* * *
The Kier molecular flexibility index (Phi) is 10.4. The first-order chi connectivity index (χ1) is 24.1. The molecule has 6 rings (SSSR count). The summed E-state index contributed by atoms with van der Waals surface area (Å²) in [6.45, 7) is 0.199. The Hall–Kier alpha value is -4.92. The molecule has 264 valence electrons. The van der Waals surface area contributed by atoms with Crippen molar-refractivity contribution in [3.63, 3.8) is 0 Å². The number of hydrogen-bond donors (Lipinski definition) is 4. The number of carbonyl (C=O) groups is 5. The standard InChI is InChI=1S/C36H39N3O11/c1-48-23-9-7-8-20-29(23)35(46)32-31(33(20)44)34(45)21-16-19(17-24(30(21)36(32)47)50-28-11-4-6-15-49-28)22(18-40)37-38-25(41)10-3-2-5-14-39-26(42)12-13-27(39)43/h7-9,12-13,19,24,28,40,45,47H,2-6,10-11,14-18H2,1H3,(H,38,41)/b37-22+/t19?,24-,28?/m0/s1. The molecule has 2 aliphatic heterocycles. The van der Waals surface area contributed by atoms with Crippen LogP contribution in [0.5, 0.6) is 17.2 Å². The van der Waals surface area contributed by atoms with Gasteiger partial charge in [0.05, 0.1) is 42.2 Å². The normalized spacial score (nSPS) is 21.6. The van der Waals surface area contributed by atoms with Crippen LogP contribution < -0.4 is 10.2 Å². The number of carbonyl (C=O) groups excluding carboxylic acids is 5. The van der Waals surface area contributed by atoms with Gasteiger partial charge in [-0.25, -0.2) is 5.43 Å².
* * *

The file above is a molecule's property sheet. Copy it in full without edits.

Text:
The Kier molecular flexibility index (Phi) is 10.4. The first-order chi connectivity index (χ1) is 24.1. The molecule has 6 rings (SSSR count). The summed E-state index contributed by atoms with van der Waals surface area (Å²) in [6.45, 7) is 0.199. The Hall–Kier alpha value is -4.92. The molecule has 264 valence electrons. The van der Waals surface area contributed by atoms with Crippen molar-refractivity contribution in [3.63, 3.8) is 0 Å². The number of hydrogen-bond donors (Lipinski definition) is 4. The number of carbonyl (C=O) groups is 5. The standard InChI is InChI=1S/C36H39N3O11/c1-48-23-9-7-8-20-29(23)35(46)32-31(33(20)44)34(45)21-16-19(17-24(30(21)36(32)47)50-28-11-4-6-15-49-28)22(18-40)37-38-25(41)10-3-2-5-14-39-26(42)12-13-27(39)43/h7-9,12-13,19,24,28,40,45,47H,2-6,10-11,14-18H2,1H3,(H,38,41)/b37-22+/t19?,24-,28?/m0/s1. The molecule has 2 aliphatic heterocycles. The van der Waals surface area contributed by atoms with Crippen LogP contribution in [0.5, 0.6) is 17.2 Å². The van der Waals surface area contributed by atoms with Gasteiger partial charge in [0.05, 0.1) is 42.2 Å². The normalized spacial score (nSPS) is 21.6. The van der Waals surface area contributed by atoms with Crippen LogP contribution < -0.4 is 10.2 Å². The number of carbonyl (C=O) groups excluding carboxylic acids is 5. The van der Waals surface area contributed by atoms with Gasteiger partial charge in [-0.25, -0.2) is 5.43 Å².